• dacryocystography
  • lacrimal scintigraphy
  • nasolacrimal duct obstruction

Statistics from

Request Permissions

If you wish to reuse any or all of this article please use the link below which will take you to the Copyright Clearance Center’s RightsLink service. You will be able to get a quick price and instant permission to reuse the content in many different ways.

Epiphora is a common condition in ophthalmological practice, and many cases are found clinically to have an obstruction of the nasolacrimal system. There is, however, a subgroup of symptomatic patients in whom an increased tear line is associated with patent lacrimal systems on syringing, a status termed “functional” nasolacrimal duct obstruction (FNLDO). It appears from the literature that no standardised approach exists in the examination of such cases.1 The simplest clinical tests are primary and secondary dye testing, which point to a functional block if the primary dye test is negative but the secondary dye test is positive.2 Additional diagnostic imaging may, however, help to clarify the cause of the obstruction and provide information for further management. Dacryocystography is considered extremely useful at demonstrating the anatomy of lacrimal systems,3 4 while lacrimal scintigraphy is generally deemed to be a more “physiological” test5-7 and therefore probably more likely to be abnormal in patients with FNLDO. We present a prospective study to evaluate and compare dacryocystography and lacrimal drainage scintigraphy for the investigation of patients with a clinical diagnosis of FNLDO.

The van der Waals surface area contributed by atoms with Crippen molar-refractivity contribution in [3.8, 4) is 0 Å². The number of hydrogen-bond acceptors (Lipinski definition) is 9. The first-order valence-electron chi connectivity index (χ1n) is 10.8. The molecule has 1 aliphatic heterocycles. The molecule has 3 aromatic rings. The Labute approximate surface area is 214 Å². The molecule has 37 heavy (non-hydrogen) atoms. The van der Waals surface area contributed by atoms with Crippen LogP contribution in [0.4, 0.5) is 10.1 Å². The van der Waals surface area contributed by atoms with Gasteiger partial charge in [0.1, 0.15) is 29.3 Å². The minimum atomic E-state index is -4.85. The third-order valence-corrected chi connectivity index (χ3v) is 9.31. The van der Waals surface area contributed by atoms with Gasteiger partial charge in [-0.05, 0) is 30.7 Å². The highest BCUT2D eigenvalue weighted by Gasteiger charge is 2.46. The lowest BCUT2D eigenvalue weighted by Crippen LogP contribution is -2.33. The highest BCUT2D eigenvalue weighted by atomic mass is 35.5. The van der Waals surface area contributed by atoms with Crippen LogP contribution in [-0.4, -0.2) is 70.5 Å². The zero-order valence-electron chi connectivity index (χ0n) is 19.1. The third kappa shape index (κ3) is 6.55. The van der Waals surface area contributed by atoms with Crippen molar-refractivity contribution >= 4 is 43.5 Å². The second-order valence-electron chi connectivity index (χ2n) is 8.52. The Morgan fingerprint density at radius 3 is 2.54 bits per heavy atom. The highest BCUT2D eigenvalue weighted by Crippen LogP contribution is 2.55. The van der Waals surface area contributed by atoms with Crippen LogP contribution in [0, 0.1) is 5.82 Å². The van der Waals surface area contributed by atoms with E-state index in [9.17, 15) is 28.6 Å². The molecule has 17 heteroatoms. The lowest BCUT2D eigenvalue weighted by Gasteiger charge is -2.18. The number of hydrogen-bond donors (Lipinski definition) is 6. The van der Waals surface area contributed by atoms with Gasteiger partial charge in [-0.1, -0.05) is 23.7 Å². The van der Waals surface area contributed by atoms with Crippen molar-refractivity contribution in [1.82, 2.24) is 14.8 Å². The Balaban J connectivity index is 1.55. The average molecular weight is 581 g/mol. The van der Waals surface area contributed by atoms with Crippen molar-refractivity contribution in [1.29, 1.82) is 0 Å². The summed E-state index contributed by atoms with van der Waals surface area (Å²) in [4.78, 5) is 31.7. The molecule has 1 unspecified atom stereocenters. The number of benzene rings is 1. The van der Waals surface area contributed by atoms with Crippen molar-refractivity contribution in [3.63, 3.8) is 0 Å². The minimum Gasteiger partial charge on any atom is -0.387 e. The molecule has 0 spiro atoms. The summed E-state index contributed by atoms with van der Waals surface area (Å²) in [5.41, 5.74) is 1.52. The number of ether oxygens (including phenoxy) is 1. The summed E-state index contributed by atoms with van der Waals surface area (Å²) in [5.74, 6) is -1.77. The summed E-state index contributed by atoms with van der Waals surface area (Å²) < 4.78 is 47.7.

Patients and methods

Thirty two patients who attended the oculoplastic and adnexal clinics at either Moorfields Eye Hospital or Whipps Cross Hospital with a clinical diagnosis of FNLDO in at least one eye were entered prospectively into the study. To fulfil the inclusion criteria, there had to be symptoms of epiphora, normal lid position, adequate puncta, no ocular surface disease, normal nasal examination, and patent lacrimal systems on syringing. Our technique for syringing involves the use of a topical anaesthetic before introducing a lacrimal cannula into the lower punctum; normal saline in a 2 ml syringe is irrigated and we regard the lacrimal system as freely patent if there is minimal regurgitation of fluid at the puncta and ready flow of fluid to the throat, which the patient confirms as saline.